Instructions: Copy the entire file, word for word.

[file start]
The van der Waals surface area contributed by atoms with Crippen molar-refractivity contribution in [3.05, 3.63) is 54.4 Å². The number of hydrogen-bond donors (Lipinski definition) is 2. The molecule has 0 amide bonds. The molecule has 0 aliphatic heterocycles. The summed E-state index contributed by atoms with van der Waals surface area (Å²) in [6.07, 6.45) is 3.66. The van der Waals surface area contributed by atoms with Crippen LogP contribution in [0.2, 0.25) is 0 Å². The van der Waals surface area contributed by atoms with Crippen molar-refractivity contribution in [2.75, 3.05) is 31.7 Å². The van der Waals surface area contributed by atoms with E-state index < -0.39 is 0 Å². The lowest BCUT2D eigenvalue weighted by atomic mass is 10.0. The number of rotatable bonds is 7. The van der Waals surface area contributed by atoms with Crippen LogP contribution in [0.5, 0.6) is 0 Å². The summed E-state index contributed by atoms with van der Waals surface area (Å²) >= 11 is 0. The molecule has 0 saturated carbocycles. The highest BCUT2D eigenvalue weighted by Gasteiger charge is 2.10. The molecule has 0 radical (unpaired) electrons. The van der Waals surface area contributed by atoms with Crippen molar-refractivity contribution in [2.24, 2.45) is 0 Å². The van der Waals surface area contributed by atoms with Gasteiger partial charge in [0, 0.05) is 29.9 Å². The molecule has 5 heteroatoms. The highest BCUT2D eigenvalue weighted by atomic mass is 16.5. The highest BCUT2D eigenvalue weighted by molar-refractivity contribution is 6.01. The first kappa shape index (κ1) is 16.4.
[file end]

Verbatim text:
The van der Waals surface area contributed by atoms with Crippen molar-refractivity contribution in [3.05, 3.63) is 54.4 Å². The number of hydrogen-bond donors (Lipinski definition) is 2. The molecule has 0 amide bonds. The molecule has 0 aliphatic heterocycles. The summed E-state index contributed by atoms with van der Waals surface area (Å²) in [6.07, 6.45) is 3.66. The van der Waals surface area contributed by atoms with Crippen LogP contribution in [0.2, 0.25) is 0 Å². The van der Waals surface area contributed by atoms with Crippen molar-refractivity contribution in [2.75, 3.05) is 31.7 Å². The van der Waals surface area contributed by atoms with E-state index < -0.39 is 0 Å². The lowest BCUT2D eigenvalue weighted by atomic mass is 10.0. The number of rotatable bonds is 7. The van der Waals surface area contributed by atoms with Crippen LogP contribution in [0.5, 0.6) is 0 Å². The summed E-state index contributed by atoms with van der Waals surface area (Å²) >= 11 is 0. The molecule has 0 saturated carbocycles. The highest BCUT2D eigenvalue weighted by Gasteiger charge is 2.10. The molecule has 0 radical (unpaired) electrons. The van der Waals surface area contributed by atoms with Crippen molar-refractivity contribution in [2.24, 2.45) is 0 Å². The van der Waals surface area contributed by atoms with Gasteiger partial charge in [0, 0.05) is 29.9 Å². The molecule has 5 heteroatoms. The highest BCUT2D eigenvalue weighted by atomic mass is 16.5. The highest BCUT2D eigenvalue weighted by molar-refractivity contribution is 6.01. The first kappa shape index (κ1) is 16.4.